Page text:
8 Camping Trip Tips for a Safe and Healthy Outdoor Adventure

Article posted in: Lifestyle
a couple camping on a grassy steppe, overlooking mountains

The COVID-19 pandemic has led to a surge in RV purchases, rentals1 and participation in all forms of camping2 which, as vacations go, can be the ultimate in social distancing.

Many people who now call themselves “campers” took their first camping trip in 2020, according to the North American Camping report, an annual survey of camping activity sponsored by Kampgrounds of America (KOA).3

It makes sense. The Centers for Disease Control and Prevention considers camping a “low risk” activity, as long as you stay six feet away from people you don’t live with and wear a mask when around others.4

Plus, being in the outdoors is good for your mental health, which has probably taken a beating during these anxiety-provoking months.

Heading to the campground this Memorial Day weekend? Camping can be a relaxing way to vacation—or it can be a total nightmare. To keep it relaxing, follow these few simple tips.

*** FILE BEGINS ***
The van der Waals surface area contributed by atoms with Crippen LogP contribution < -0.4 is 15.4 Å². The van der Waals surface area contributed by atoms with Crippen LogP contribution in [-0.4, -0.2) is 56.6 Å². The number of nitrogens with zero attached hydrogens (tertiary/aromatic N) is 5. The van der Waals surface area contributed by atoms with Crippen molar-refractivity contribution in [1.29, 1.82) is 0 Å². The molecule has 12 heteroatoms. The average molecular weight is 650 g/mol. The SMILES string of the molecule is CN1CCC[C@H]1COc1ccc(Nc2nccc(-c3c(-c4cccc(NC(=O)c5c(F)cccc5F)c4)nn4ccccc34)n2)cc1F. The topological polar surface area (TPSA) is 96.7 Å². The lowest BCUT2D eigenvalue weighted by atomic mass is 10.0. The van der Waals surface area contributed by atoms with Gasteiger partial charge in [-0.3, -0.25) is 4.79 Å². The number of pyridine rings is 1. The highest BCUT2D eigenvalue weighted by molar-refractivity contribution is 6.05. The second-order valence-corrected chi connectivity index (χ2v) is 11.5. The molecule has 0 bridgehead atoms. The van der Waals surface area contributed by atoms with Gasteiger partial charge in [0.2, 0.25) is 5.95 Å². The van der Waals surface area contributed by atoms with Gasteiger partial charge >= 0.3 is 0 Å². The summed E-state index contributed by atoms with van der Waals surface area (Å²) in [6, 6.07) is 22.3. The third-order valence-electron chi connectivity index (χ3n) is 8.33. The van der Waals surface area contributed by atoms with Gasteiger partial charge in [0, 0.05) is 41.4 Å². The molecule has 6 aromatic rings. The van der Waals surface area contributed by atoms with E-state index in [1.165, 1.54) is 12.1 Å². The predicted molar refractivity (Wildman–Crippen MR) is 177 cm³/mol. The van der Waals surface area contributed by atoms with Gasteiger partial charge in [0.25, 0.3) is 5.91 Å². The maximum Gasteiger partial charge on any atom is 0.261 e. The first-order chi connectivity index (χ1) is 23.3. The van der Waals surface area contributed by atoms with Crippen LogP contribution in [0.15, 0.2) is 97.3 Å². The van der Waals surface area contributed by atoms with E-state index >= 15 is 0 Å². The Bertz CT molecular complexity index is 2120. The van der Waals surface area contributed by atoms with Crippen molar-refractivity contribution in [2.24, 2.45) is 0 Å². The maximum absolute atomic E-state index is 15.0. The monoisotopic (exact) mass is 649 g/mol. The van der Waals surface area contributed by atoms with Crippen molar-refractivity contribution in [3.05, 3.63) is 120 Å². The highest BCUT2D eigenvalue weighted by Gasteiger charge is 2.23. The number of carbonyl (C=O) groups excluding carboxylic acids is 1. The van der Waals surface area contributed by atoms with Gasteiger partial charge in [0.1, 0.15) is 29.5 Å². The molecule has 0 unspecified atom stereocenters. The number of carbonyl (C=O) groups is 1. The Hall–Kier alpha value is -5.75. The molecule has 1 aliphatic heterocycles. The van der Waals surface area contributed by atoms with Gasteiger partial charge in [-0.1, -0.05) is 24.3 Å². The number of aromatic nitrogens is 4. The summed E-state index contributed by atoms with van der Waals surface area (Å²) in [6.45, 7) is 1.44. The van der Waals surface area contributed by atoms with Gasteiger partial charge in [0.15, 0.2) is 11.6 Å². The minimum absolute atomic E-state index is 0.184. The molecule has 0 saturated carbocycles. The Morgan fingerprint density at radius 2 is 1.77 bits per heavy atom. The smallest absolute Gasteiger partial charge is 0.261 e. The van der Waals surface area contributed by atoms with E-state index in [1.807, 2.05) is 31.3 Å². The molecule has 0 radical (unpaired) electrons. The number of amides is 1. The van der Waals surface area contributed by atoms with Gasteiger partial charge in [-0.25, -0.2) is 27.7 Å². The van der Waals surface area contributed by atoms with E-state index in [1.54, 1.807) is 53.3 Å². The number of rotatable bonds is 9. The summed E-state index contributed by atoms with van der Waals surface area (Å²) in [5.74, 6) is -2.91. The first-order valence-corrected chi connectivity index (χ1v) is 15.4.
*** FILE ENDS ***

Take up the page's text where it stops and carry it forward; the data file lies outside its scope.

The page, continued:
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1. Find the perfect place to go.

a person looking out of a tent, with a view of a lake, forest, and mountains

If you’re new to camping, experts recommend that you stay close to home or, at least, close to civilization. You want to be near home or help if an emergency arises.5 Many state and national parks offer campsites, many for free, though you may need to reserve in advance (in some places, well in advance). You can locate more than 100,000 of them at Recreation.gov which has a handy trip builder that can locate campsites based on your wants and needs and then book it for you.6

Trying to stay away from the crowds? Look into “dispersed camping.” You’ll be less likely to run into other people, though you may not have access to amenities like toilets and showers, according to the Sierra Club.7

Another website, Ultimate Campgrounds, offers a handy phone app that will get you to thousands of public campsites in the US and Canada.8 You can also find private campsites with many amenities through KOA that offer a variety of options, from tent sites to teepees, Airstreams, cabins and spots to park your camper. Just be aware that you won’t be alone.9

Think of Campspot10 and Hipcamp11 as the Airbnb of camping. These campsites go for a fee but if you hanker to camp in a yurt, a treehouse, or a resort, there are plenty to choose from, including many near national parks.

2. Draw up a camping checklist.

a tent and camping supplies in a natural park

Don’t forget to make your camping list (and check it twice)! Make sure you have all the essentials, particularly if you won’t be near a store. REI Co-p12 provides a comprehensive camping list that you can use to ensure you’re well prepared. Here are some must-have items you’ll need: